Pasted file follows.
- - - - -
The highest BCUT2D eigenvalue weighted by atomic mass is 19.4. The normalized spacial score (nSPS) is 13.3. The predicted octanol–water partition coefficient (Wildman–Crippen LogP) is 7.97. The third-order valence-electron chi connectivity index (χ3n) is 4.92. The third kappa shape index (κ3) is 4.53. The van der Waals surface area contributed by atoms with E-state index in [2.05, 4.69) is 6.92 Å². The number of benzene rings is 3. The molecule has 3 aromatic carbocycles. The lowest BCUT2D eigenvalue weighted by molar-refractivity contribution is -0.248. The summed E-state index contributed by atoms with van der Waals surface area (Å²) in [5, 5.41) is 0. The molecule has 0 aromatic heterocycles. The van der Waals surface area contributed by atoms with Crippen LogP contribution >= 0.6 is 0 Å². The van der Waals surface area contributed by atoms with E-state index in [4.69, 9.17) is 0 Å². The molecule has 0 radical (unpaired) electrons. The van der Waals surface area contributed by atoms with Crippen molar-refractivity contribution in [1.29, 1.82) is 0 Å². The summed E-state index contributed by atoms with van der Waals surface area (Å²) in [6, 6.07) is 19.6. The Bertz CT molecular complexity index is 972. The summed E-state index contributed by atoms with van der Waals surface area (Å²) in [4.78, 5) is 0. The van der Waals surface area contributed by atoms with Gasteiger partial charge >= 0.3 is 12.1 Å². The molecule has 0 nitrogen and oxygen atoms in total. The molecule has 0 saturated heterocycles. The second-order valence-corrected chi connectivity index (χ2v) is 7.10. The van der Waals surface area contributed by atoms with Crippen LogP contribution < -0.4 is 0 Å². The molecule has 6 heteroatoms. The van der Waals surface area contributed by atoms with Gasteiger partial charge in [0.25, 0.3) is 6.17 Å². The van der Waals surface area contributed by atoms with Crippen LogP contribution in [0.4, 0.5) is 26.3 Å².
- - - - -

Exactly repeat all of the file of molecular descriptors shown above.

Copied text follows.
The highest BCUT2D eigenvalue weighted by atomic mass is 19.4. The normalized spacial score (nSPS) is 13.3. The predicted octanol–water partition coefficient (Wildman–Crippen LogP) is 7.97. The third-order valence-electron chi connectivity index (χ3n) is 4.92. The third kappa shape index (κ3) is 4.53. The van der Waals surface area contributed by atoms with E-state index in [2.05, 4.69) is 6.92 Å². The number of benzene rings is 3. The molecule has 3 aromatic carbocycles. The lowest BCUT2D eigenvalue weighted by molar-refractivity contribution is -0.248. The summed E-state index contributed by atoms with van der Waals surface area (Å²) in [5, 5.41) is 0. The molecule has 0 aromatic heterocycles. The van der Waals surface area contributed by atoms with Crippen LogP contribution >= 0.6 is 0 Å². The van der Waals surface area contributed by atoms with E-state index in [4.69, 9.17) is 0 Å². The molecule has 0 radical (unpaired) electrons. The van der Waals surface area contributed by atoms with Crippen molar-refractivity contribution in [1.29, 1.82) is 0 Å². The summed E-state index contributed by atoms with van der Waals surface area (Å²) in [6, 6.07) is 19.6. The Bertz CT molecular complexity index is 972. The summed E-state index contributed by atoms with van der Waals surface area (Å²) in [4.78, 5) is 0. The van der Waals surface area contributed by atoms with Gasteiger partial charge >= 0.3 is 12.1 Å². The molecule has 0 nitrogen and oxygen atoms in total. The molecule has 0 saturated heterocycles. The second-order valence-corrected chi connectivity index (χ2v) is 7.10. The van der Waals surface area contributed by atoms with Crippen LogP contribution < -0.4 is 0 Å². The molecule has 6 heteroatoms. The van der Waals surface area contributed by atoms with Gasteiger partial charge in [0.25, 0.3) is 6.17 Å². The van der Waals surface area contributed by atoms with Crippen LogP contribution in [0.4, 0.5) is 26.3 Å².